But since these exact same issues have already been debated, voted upon and settled, I am not convinced that we need a second referendum within my lifetime to debate and vote upon them all over again.
There will be four years of uncertainty while we wait for a possible second referendum. This could cause great harm, and a rift across the nation involving intense arguing, some of it extremely heated, nasty and emotional. Rather than unite the nation, the recent announcement of a possible in/out referendum in four years time (depending who's in power), might instead divide the nation for decades to come, whether we're part of the EU or not.
It was, I feel, a mistake to make a promise of a referendum so far in advance. I can already see that people are going to get exhausted with the debating, friends will be lost, and four years of raging arguments on this issue before it can be settled (if there is to be a referendum) seems to be a totally unnecessary distraction. We should instead be concentrating our energies now on building the wealth of the nation through more and more trade with our allies in Europe and beyond.Peter Levine - Vienna, Austria:
Jon, appreciate your reply. Just a couple of things, I'm in my working day so must be brief. Though I'm in Vienna, its status as a member of the EU is incidental.
I have lived and worked in the US, Canada, Turkey, Greece (before its EU membership) and expect to do so again in the future outside of the EU.
While it's definitely easier for a UK citizen in an EU country, I know many Kiwis, Aussies and South Africans who are thoroughly underwhelmed by the hoops they have to leap through to obtain visiting rights for the EU version UK despite a shared heritage and common mother tongue.
I think the crux of the issue is your statement: "But since these exact same issues have already been debated, voted upon and settled, I am not convinced that we need a second referendum within my lifetime to debate and vote upon them all over again." Should a referendum in the UK occur in 2017, no-one under the age of 60 will have ever had the opportunity to answer the question; you have the luxury of saying you've already cast your vote: been there, done that.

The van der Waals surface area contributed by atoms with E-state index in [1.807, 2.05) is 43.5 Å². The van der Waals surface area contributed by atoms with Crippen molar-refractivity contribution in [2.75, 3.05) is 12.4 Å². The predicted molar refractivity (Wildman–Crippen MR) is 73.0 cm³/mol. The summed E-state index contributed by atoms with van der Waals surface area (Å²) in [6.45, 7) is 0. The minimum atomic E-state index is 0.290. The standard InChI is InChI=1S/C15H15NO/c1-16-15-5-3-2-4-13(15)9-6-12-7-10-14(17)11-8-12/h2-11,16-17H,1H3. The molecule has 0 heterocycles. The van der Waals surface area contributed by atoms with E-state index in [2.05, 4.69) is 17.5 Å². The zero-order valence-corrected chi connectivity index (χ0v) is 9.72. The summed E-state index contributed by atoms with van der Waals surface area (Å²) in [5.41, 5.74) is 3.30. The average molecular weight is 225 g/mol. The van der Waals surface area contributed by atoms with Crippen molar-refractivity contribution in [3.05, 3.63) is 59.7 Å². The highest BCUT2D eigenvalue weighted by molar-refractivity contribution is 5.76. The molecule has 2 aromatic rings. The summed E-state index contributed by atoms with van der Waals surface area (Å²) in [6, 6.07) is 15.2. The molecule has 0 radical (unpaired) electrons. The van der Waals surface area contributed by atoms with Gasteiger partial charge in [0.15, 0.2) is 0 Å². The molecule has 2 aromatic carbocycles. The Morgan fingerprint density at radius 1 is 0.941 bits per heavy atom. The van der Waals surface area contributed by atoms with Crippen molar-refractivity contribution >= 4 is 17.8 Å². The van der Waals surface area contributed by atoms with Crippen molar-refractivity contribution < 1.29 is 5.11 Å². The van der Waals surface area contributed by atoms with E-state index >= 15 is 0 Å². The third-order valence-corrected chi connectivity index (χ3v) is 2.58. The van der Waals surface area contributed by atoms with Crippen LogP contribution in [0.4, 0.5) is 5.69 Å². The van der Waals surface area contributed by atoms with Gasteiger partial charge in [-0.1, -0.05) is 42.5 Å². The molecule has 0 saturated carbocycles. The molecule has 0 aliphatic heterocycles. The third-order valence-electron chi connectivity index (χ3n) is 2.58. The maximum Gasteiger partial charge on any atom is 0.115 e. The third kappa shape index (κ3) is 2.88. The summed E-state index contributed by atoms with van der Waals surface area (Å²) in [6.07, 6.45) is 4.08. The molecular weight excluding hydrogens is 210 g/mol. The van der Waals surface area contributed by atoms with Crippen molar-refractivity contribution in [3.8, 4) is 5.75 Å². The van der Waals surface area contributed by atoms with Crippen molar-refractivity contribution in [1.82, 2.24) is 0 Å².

I was not old enough to vote at the time but aware of the arguments; I think recent events in the UK have shown us that a lot of people in the UK are less than impressed by the decision making abilities of many influential people in that decade.
If you voted in an election and were told that the outcome was set in stone, irrevocable, no chance to vote again ever, what would you think about that processes' legitimacy?
Surely the democratic process needs the safety of review or those who benefit from a decision made at one point in history become ever more complacent in the knowledge that their position is above question or challenge.
History shows us that elected officials who take no notice of the people are on a slippery slope. If the British people want a say in their own affairs and they are denied that by leaders who are looking increasingly out of touch, what is the likely prognosis?
EU credibility is lost, the democratic principle exposed as a travesty, the acceleration of detachment in people from the political process - which is already in crisis.
As I said previously, the outcome is not the issue, life will go on. What is the issue, however, is that the political class seem to be condescending to the electorate whom they purport to represent and that gives lie to the democratic argument which is exposed as unfit for purpose; that is a dangerous precedent to set.Reply to Peter Levine by Jon Danzig: